The second type of muscle model was formulated once the sliding filament theory was proposed by Huxley Huxley and Simmons It was built using a reductionist approach that takes into account the actual molecular structure of the muscle and attempts to predict the developed tension by simulating the forces produced by the crossbridge attachments between the actin and myosin molecules.
When building a biomechanical simulation of muscle a few key goals must be kept in mind. The primary goal is that the muscle model generates outputs that are a reasonable reproduction of what a real muscle would do in a similar situation. The biomechanical model does not have to produce the exact behavior, but it should be close within some well-defined range of error. Also, it should never produce results that are far outside the biologically realistic range of outputs for any situation, and it must be capable of functioning over the entire operating range of the real muscle.
The model should also be as simple and fast as is feasible while maintaining biological realism. Finally, when choosing which model to use for the simulation it is important to keep in mind the type of data that is being sought.
The Huxley crossbridge models are very good at addressing questions related to the intricate internal details of what is actually happening within the muscle such as how much energy is being used, and of taking into account a number of properties seen in muscles that are not reproduced in other models.
However, this level of detail is offset by the enormously greater complexity and computational requirements needed for these types of models. This is the major reason that Hill type systems are still the predominant model used in biomechanical simulations of multi-joint systems.
The Hill model fails to provide any data on the internal details of the muscle, but in simulations such as this, that type of data is typically not important. The overall goal is to use multiple simulated muscles that can produce torques around joints to reproduce biologically realistic movements.
For these types of simulation it is only the force output relationship that is important, and Hill models are more than adequate to provide this type of data. Muscle Model Figure 1. There are some differences, but these will be discussed below.
The hill muscle model used for the biomechanical simulations within AnimatLab is diagramed in figure 2. There is a parallel spring that simulates the passive elastic components of the muscle.
This elasticity is primarily produced by the connective tissues within the muscle Winters There is another spring in series with a contractile element. In part A of figure 2 the contractile element is seen as a dashed box with a force generator and a dashpot within it.
Sarcomere length-tension relationship
A dashpot is an element that provides viscous friction that opposes motion. There are three primary relationships that are important to emulate the behavior of muscle.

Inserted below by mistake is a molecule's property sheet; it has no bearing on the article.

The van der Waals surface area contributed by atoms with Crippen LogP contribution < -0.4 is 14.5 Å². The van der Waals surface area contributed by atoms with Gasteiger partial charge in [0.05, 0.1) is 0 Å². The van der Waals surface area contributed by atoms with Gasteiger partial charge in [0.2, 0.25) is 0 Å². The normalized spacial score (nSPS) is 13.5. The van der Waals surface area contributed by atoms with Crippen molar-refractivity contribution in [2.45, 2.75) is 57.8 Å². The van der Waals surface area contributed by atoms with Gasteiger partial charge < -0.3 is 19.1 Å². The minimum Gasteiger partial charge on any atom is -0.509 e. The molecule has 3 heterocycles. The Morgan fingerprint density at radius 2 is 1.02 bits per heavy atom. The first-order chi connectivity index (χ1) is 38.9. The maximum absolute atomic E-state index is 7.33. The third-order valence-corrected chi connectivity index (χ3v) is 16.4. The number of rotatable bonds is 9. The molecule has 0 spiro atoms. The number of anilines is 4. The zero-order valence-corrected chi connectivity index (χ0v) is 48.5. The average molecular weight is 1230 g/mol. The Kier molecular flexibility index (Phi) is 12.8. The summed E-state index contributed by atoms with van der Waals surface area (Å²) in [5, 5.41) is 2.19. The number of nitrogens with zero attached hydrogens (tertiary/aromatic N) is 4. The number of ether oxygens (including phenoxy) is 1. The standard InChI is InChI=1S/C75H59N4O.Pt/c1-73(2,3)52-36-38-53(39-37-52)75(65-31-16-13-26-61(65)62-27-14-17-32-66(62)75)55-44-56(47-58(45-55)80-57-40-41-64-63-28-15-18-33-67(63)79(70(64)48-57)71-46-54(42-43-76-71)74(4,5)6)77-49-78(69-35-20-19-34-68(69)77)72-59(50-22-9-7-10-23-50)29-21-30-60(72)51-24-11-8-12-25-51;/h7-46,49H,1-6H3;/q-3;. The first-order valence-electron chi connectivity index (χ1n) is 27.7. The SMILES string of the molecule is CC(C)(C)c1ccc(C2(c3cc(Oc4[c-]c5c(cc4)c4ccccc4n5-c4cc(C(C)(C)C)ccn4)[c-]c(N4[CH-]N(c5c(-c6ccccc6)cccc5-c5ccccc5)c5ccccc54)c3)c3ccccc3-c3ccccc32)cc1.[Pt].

These are the tension-length, force-velocity, and stimulus-tension curves. We will talk about each of these, and how they are implemented in AnimatLab, below. Stimulus-Tension Relationship Figure 2. Adapted from Shadmehr and Arbib When motor neurons fire they release acetylcholine at the neuromuscular junctions that depolarizes the sarcomela. This wave of depolarization rushes through the T-tubule system to the sarcoplasmic reticulum where calcium ions are released and act on the myofibrils to elicit contractions Becker, Kleinsmith et al.
An impulse stimulation produces an isolated twitch shown as the single bump at 1 Hz in figure 3. As the motor neuron fires faster these twitches begin to merge together until finally they reach some maximum value and the muscle is said to have reached tetanus, or maximal activation.
If one plots the maximum tension that can be developed at each stimulus frequency a sigmoidal curve such as the one shown in part b of figure 3 can be produced that relates the strength of the stimulus to the maximum tension.
Typically there will be multiple motor neurons involved in stimulating a given muscle. The more of these neurons that are firing the more fibers in the muscle are recruited and the larger the force that is produced. This behavior is not explicitly modeled in AnimatLab. This is one of the biggest difference between the Shadmehr and Wise; Shadmehr and Arbib muscle implementation and the one in AnimatLab.
They explicitly model calcium activation of the muscle. Instead, in AnimatLab a non-spiking neuron is used to emulate the membrane of the muscle. Motor neurons connect to the non-spiking neuron to excite or inhibit it. The time constant of that neuron then determines how those inputs are integrated. This is related to force using an adapter.